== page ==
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Have you lost your job? Are you unable to work? Find out if you can get government help and what to do if you do not qualify.
What if I lose my job?
Many businesses are closed across the country because of the coronavirus. Many people have lost their jobs. Other people are not working because they are sick or because someone they know is sick. There are some ways to get help and money if you are not working because of the coronavirus.
Every state has an unemployment insurance program that gives people money if they have lost their job. The amount of money and number of weeks of help is different in every state. Find your state unemployment insurance office.
Learn more about unemployment insurance during the COVID-19 outbreak.
- To qualify for unemployment insurance, you have to have work authorization in the USA. This includes US citizens, refugees, asylees, green card holders and anyone else with employment authorization.
- You must have been working, with authorization, and have lost your job through no fault of your own. You must also be able and willing to work now if you got a new job.
- If your employment authorization has an expiration date, you cannot get unemployment help after that date.
- To qualify, you may have to be at your job for a certain number of weeks before you lose your job. You can find information about your state with this state-by-state guide.
Maybe you are very new to the USA, or maybe you work part-time or as an independent contractor – for example as a Lyft or Uber driver. You may get help from Pandemic Unemployment Assistance.
The best place to start is your state unemployment office. The office can tell you if you qualify or not and how much you will get.
If you are not authorized to work in the USA, you cannot file for unemployment insurance or other government cash benefits. You can still get medical treatment and testing for COVID-19.
Here are some emergency programs to help undocumented people:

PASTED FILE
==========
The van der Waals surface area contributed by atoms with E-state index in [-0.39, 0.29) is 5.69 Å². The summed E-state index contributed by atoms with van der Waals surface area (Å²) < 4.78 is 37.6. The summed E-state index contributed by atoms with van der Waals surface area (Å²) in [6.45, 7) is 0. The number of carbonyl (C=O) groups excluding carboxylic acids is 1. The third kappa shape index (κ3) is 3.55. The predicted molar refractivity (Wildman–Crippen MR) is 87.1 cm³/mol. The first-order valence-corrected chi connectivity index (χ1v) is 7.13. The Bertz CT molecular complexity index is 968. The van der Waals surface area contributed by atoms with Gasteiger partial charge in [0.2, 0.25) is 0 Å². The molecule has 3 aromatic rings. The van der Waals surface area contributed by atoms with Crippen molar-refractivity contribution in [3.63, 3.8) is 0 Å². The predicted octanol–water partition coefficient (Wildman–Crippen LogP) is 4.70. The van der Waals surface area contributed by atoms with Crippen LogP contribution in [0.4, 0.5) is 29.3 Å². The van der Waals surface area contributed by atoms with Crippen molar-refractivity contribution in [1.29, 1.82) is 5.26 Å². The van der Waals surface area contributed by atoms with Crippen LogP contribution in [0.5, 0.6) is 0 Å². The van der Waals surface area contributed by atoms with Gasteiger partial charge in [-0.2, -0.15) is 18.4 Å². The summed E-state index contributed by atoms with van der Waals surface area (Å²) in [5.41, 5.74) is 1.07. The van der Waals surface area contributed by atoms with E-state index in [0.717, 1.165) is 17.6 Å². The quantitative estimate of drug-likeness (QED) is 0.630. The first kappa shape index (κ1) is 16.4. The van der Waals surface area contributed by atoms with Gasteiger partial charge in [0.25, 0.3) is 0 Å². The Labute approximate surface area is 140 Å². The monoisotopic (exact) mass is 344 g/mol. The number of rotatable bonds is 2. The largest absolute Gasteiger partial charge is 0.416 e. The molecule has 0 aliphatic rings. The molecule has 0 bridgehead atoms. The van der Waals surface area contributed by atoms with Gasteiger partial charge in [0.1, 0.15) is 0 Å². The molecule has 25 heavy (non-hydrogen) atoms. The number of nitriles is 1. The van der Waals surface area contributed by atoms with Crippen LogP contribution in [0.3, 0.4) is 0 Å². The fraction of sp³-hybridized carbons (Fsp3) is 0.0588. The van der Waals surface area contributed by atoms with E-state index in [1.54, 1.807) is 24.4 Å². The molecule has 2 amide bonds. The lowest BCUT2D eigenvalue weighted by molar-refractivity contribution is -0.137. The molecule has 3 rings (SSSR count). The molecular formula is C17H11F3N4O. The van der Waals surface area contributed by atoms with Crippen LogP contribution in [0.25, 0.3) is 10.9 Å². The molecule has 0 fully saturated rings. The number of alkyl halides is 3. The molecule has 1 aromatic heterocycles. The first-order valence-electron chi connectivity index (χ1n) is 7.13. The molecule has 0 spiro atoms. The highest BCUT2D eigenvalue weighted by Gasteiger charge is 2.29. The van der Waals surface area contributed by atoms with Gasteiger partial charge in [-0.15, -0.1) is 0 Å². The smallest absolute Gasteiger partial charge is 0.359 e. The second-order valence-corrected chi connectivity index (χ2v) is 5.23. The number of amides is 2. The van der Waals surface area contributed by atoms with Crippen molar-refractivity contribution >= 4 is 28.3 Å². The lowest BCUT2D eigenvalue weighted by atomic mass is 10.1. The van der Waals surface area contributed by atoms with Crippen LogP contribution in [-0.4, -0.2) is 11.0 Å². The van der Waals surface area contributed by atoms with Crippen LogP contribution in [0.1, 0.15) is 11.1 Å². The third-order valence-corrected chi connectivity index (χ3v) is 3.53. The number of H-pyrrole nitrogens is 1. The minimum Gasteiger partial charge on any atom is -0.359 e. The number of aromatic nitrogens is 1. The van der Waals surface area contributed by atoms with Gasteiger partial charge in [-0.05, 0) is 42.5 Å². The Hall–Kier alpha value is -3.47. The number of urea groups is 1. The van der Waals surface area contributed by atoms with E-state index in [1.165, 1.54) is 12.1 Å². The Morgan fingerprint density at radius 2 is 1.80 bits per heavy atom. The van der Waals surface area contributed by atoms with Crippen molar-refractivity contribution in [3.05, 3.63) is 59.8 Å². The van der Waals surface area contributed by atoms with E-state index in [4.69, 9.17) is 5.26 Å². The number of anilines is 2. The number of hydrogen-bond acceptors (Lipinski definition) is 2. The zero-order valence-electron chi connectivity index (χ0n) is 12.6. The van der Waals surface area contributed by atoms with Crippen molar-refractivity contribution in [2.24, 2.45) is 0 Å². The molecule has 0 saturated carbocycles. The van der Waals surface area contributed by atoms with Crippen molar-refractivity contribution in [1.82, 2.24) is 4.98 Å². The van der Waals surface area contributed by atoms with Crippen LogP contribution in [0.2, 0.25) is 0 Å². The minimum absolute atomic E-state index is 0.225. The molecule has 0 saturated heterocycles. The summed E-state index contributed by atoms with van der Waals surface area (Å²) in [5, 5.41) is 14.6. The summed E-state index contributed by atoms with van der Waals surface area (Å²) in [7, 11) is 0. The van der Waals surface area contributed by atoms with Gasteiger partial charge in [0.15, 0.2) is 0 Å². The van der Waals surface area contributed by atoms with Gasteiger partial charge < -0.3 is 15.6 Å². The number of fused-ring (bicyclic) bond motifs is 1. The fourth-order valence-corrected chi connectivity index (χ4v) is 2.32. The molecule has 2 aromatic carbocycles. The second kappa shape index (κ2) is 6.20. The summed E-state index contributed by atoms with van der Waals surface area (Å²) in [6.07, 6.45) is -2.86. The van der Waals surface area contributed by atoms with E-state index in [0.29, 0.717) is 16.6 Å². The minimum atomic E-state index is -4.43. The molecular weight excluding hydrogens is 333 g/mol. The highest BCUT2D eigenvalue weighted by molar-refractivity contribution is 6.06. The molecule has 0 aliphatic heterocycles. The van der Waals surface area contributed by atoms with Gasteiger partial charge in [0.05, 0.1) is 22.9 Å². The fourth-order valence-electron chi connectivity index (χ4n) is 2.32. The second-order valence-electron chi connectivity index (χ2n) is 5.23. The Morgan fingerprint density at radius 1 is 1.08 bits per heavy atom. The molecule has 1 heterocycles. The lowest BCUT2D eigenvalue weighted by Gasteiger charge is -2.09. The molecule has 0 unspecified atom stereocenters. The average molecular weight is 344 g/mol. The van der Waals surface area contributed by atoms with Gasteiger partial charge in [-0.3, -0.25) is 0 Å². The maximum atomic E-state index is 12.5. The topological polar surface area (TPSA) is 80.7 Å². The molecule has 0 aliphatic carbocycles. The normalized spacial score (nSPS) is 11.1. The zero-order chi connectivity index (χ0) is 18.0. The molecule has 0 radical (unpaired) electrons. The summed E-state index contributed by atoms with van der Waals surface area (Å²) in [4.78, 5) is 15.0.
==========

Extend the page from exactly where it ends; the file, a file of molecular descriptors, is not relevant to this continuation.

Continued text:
- The Betancourt Macias Family Scholarship Foundation has an emergency fund. You can apply on their website or call (360) 524-3664 to speak to someone in English or Spanish.
- The National Domestic Workers Alliance (NDWA) has a fund for members of its organization to provide emergency assistance for home care workers, nannies and house cleaners.
- The Immigrant Worker Safety Net Fund provides direct assistance to migrant workers.
- The One FairWage Emergency Fund will give cash help to restaurant workers.
- Here is a list of COVID relief funds across the USA.
What else is the government doing to help?
The government gave some people in the USA a one-time payment to help in this difficult time. There may be more stimulus help soon. We will update this page as soon as we have more information.
- If you are sick and you think it might be COVID-19, you should not go to work. Call your employer and tell them by phone so that you do not infect any other people. Learn how to get help if you are sick.
- Many companies are providing paid time off if you are sick from COVID-19 or if you have to miss work to care for a family member who has the virus.
- Under the CARES Act, most companies with fewer than 500 employees will pay two weeks of sick pay. There is additional help for people who cannot work because of caring for their children. Ask your company if they have paid sick leave for the coronavirus so you know what to expect.
- Know your rights about paid sick leave during the coronavirus emergency.
- Businesses and nonprofits with fewer than 500 employees in the USA can apply for a program called the Payroll Protection Program (PPP) under the CARES Act to get help for their business.
- If you are an independent contractor or your business is just you, you can still apply.
- With this program, a bank will give you a loan that is equal to 2.5 times your average monthly payroll and as long as you spend the loan money on payroll expenses, rent payments and utilities you do not have to pay the loan back. The program is supposed to keep people working, so if you reduce the size of your staff during that time, you have to pay more back.